Sunday, November 1, 2020

MATCH 11: That's All for Now: Horley Town vs. CB Hounslow United

Horley Town 5 CB Hounslow United 1 (FA Vase first round)
The New Defence, 31 October 2020

When spectators were allowed back into non-League games, I'd planned to blog about every one I watched. That didn't happen: I soon found that in the absence of live music or theatre, with my reluctance to visit socially-distanced cinemas in a face mask and my friends' shared unwillingness to meet in pubs or restaurants, football became my main social activity. At times I went to two, three or even four matches a week, finding it was the only thing that offered any sense of surprise, any opportunity to visit places I normally wouldn't, even if those places were no more exotic than Carshalton or Leatherhead. I didn't always have enough to say, about the club(s), the matches or the experiences, to make a long piece worthwhile, and as I predicted after my second game, at Balham, this project started to feel like a bit of a chore: a lot of effort for not much reward in terms of readership, money or creative development.
I've covered a lot of ground: besides the ten games written up here, I've been to Wingate & Finchley, Haringey Borough, Tooting & Mitcham, Corinthian-Casuals, Hornchurch, Cray Valley Paper Mills and Cray Wanderers. The latter provided one of my favourite moments in a season where I've lamented the lack of any familiarity when Merstham, bottom of the Isthmian League Premier Division, brought on their player-coach - 48-year-old ex-Fulham striker Barry Hayles, who got booked for screaming at the referee in his team's 6-0 defeat. Apart from that throwback to 2001 - and the days when high-level players wound down by dropping through the leagues - there hasn't been much to say that a conventional report wouldn't do. Hence not writing up the best game I've seen this season: Colliers Wood United vs. Redhill, when Redhill went 3-0 up in the first half, Colliers Wood pulled back two goals just after half-time and then equalised after 70 minutes, Redhill grabbed a late winner and then the home team had a man sent off.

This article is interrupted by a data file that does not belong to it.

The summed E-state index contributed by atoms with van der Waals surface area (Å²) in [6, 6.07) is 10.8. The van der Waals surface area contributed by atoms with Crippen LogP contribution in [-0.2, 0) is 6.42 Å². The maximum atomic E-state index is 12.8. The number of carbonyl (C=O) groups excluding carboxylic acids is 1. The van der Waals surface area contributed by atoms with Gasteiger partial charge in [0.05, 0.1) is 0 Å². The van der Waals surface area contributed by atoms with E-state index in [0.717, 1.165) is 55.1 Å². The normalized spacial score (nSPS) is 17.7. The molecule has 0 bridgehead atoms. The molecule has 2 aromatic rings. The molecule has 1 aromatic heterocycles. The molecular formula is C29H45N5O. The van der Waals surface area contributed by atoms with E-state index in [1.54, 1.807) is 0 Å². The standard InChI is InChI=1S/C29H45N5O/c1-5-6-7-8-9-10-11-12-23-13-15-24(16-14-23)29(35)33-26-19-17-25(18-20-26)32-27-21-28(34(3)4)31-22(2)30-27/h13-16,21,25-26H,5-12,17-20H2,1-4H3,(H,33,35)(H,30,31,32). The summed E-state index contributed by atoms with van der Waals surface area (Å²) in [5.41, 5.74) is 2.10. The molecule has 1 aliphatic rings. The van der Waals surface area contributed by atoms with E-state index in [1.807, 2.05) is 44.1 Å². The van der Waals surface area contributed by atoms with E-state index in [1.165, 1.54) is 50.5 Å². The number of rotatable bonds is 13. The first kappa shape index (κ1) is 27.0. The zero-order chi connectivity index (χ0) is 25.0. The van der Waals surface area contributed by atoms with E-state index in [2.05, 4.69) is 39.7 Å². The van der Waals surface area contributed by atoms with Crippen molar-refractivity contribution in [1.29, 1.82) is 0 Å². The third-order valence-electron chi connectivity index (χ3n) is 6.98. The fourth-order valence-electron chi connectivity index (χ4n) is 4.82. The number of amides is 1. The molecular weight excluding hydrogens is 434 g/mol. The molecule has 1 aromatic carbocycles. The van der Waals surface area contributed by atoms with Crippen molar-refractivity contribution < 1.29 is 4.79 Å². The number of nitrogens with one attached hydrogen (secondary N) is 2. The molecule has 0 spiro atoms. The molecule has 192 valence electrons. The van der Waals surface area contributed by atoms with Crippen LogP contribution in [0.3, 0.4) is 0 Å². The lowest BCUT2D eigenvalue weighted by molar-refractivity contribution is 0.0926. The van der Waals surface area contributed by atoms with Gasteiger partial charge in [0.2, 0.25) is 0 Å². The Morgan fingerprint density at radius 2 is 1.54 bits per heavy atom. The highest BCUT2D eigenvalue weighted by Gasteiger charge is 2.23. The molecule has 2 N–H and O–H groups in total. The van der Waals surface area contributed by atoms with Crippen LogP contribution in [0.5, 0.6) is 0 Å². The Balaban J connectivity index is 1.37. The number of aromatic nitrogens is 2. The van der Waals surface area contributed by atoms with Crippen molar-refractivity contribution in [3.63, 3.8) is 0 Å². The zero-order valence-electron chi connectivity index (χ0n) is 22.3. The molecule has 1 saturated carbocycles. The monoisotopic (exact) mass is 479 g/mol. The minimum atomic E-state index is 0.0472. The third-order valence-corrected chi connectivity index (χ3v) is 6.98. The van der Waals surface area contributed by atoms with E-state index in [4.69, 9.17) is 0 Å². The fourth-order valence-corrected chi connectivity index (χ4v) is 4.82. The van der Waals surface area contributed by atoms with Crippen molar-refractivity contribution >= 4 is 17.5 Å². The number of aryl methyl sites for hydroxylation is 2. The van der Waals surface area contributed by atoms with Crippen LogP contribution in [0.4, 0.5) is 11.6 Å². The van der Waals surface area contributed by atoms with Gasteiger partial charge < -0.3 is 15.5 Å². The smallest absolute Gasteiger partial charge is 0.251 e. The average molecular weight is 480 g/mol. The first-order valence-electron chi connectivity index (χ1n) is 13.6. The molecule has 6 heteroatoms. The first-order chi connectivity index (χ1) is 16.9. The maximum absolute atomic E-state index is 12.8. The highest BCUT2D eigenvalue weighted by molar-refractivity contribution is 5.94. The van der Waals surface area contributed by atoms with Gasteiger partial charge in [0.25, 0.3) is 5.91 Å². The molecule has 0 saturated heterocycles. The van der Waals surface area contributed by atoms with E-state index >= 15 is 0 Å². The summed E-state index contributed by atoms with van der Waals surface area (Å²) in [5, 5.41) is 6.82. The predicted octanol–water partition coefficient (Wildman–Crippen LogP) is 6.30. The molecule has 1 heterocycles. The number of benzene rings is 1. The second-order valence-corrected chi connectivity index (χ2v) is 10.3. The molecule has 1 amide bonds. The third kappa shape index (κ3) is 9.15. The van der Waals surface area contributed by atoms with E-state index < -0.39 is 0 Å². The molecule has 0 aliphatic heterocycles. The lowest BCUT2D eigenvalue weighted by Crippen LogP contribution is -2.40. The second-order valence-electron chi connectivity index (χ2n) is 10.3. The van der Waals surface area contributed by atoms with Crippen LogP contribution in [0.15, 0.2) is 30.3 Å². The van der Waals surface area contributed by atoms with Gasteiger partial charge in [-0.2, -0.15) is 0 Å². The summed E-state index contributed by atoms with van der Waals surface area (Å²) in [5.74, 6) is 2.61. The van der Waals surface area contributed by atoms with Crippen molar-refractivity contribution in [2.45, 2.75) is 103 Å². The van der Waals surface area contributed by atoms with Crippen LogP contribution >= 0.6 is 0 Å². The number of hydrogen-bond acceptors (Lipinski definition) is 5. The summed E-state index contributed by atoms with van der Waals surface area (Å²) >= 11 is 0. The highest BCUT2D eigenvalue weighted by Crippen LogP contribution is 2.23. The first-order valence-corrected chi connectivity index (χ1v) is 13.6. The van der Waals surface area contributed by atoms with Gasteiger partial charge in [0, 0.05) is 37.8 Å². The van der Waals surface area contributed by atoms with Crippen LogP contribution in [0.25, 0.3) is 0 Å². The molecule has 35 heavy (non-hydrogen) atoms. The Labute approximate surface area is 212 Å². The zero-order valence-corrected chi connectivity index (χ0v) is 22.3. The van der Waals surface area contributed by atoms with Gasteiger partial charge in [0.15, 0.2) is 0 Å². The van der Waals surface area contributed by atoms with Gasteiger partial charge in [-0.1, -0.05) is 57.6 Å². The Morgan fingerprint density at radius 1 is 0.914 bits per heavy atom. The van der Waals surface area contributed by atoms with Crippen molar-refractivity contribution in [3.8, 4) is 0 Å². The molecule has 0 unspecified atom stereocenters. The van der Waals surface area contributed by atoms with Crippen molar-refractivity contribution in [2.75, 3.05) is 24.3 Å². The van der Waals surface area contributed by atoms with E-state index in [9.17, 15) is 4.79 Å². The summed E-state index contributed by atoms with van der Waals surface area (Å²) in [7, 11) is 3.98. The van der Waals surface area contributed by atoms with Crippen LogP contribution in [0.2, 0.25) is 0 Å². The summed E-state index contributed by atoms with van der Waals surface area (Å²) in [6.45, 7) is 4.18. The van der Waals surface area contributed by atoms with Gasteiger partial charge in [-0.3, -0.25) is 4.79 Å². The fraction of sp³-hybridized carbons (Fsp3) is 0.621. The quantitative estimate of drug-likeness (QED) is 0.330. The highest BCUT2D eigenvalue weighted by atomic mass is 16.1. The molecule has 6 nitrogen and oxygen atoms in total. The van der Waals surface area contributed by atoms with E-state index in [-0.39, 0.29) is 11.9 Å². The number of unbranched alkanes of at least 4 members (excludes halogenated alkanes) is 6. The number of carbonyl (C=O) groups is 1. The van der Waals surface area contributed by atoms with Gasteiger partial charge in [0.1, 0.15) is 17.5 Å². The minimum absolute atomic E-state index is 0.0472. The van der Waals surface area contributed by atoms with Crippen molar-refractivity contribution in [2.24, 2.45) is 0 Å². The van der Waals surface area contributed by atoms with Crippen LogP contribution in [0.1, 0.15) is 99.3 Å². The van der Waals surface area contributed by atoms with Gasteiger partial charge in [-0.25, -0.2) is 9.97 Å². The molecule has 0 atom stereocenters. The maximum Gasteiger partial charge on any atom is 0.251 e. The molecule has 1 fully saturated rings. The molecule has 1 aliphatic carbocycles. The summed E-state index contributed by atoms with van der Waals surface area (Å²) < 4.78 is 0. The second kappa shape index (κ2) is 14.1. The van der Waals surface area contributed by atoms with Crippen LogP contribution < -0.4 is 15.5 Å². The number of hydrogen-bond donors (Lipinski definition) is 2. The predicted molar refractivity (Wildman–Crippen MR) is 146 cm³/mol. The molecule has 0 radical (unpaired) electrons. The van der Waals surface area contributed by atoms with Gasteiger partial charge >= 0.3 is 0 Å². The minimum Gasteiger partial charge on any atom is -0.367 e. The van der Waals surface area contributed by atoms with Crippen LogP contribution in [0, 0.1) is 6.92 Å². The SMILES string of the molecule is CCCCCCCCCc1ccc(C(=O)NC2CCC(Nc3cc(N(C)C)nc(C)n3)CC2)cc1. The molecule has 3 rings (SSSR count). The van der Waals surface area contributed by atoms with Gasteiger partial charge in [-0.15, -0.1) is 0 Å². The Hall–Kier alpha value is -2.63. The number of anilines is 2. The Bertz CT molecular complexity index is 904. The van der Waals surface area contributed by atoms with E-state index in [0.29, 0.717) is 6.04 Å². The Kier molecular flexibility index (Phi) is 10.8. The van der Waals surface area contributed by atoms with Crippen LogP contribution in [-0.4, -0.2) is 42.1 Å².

I didn't write up my second trip to Horley Town, either, for a 4-0 win over East Preston in the Southern Combination in which the clarets looked a genuinely strong side (and far improved on the first time I saw them this season). Having seen their excellent start to the season, I felt they might be a good bet for the FA Vase, for clubs in tiers 9-11 of the pyramid, and planned to see them at CB Hounslow United in the first round after they won their qualifying tie at Punjab United with a last-minute goal. I wanted to add Hounslow to my list of clubs visited, but the tie was switched to Horley - I didn't know why, but my friend Chris and I decided to go anyway. In the week, I saw Clapton CFC were playing Stonewall, politically a far more intriguing prospect between two teams I hadn't yet seen, but despite that and the torrential rain, I decided to stick with my plan and drag myself back to the New Defence. A good decision, it turned out, as the Clapton game got called off after a late pitch inspection, while Horley's went ahead.